Humiliated and broken, Vigilius died on his way back to Rome; but he had long become a marked man among his western colleagues. He was condemned at a council in Carthage in 550, even though recalcitrant Africans, only shortly before, had been exiled or arrested. Their strong feelings were inspired in part by the adamant rejection of imperial pretensions by the deacon Ferrandus. Facundus of Hermiane (another humiliated victim of the council's
22 Corpus iuris civilis: Novellae 42 (536 CE).
23 Collectio Avellana, Epistola 82.3, 229.
24 See Procopius on his changeable predecessor, Silverius: Wars, 5.11.26, 5.14.4, 5.25.13.
25 Procopius, Secret History, 10.13; Evagrius Scholasticus, Ecclesiastical History, 4.10.
26 John of Ephesus, Lives of the Eastern Saints 25 and 47, vol. 18: 529 and 676-84.
27 Drei dogmatische Schriften, 73-111.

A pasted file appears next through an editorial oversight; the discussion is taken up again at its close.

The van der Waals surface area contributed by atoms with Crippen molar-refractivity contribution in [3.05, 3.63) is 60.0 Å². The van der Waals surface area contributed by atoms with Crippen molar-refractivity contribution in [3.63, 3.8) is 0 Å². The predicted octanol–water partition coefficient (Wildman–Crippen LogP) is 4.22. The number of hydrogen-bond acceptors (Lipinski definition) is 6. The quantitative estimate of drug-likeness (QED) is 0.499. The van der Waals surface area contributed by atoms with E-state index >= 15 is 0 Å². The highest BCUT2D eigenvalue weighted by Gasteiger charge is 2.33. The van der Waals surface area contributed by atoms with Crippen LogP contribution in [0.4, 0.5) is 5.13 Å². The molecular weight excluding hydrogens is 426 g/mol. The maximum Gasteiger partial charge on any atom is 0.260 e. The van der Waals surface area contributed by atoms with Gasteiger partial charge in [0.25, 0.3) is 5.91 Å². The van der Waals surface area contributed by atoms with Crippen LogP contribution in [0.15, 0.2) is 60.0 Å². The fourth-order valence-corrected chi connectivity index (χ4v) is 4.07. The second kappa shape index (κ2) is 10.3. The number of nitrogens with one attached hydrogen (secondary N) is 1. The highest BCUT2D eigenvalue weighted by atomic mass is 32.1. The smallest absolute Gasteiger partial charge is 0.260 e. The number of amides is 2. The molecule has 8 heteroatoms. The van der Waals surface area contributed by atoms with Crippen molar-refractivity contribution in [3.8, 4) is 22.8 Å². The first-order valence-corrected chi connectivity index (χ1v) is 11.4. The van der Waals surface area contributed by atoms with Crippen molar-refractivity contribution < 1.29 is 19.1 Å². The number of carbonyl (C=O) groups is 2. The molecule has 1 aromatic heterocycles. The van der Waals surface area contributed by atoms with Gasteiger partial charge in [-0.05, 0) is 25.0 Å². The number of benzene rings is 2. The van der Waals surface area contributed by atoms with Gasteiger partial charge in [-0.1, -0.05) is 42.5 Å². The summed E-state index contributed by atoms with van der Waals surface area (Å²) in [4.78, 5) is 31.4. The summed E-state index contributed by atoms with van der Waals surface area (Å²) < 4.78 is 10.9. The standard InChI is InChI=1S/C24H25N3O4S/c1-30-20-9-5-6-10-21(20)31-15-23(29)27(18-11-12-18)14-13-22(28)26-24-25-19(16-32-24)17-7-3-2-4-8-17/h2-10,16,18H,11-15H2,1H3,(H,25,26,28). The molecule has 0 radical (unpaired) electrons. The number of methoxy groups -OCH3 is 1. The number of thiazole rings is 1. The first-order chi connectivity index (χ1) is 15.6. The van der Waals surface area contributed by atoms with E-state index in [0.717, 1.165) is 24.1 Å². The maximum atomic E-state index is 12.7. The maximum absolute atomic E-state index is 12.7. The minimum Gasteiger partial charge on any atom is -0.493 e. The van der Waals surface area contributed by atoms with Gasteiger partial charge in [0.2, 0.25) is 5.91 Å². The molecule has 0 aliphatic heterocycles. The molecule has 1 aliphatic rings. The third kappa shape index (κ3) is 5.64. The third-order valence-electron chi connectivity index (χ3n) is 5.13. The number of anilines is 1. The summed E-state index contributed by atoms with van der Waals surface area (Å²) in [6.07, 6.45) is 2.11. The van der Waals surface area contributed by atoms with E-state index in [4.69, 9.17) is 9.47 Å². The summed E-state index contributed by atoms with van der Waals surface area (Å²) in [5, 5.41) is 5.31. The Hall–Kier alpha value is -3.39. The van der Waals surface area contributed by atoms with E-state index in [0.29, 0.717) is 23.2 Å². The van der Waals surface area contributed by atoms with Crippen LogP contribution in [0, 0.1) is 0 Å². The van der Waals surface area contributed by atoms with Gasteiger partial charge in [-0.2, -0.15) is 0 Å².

aftermath) also rallied later to the defense of the condemned trio, vigorously and at length,29 as did the quaestor Junillus.30 Since Belisarius's swift defeat of the Vandals in the 530s, Africa had faced more than a decade of cultural ignorance and military and financial ineptitude, and the time had come to express embitterment. 31 Later writers gradually wove that resentment into a fuller account of Justinian's failure. Corippus, "the last African to write a secular poem in the classical manner," had tried (in 549) to persuade his compatriots that they had gained something from fifteen years of war. With the accession of Justin II in 565, he obligingly supplied a less rosy view in a panegyric at Justinian's expense. Agathias achieved something of the same effect, in contrast to Procopius earlier, who had been unwilling to spoil the image of African "liberation."32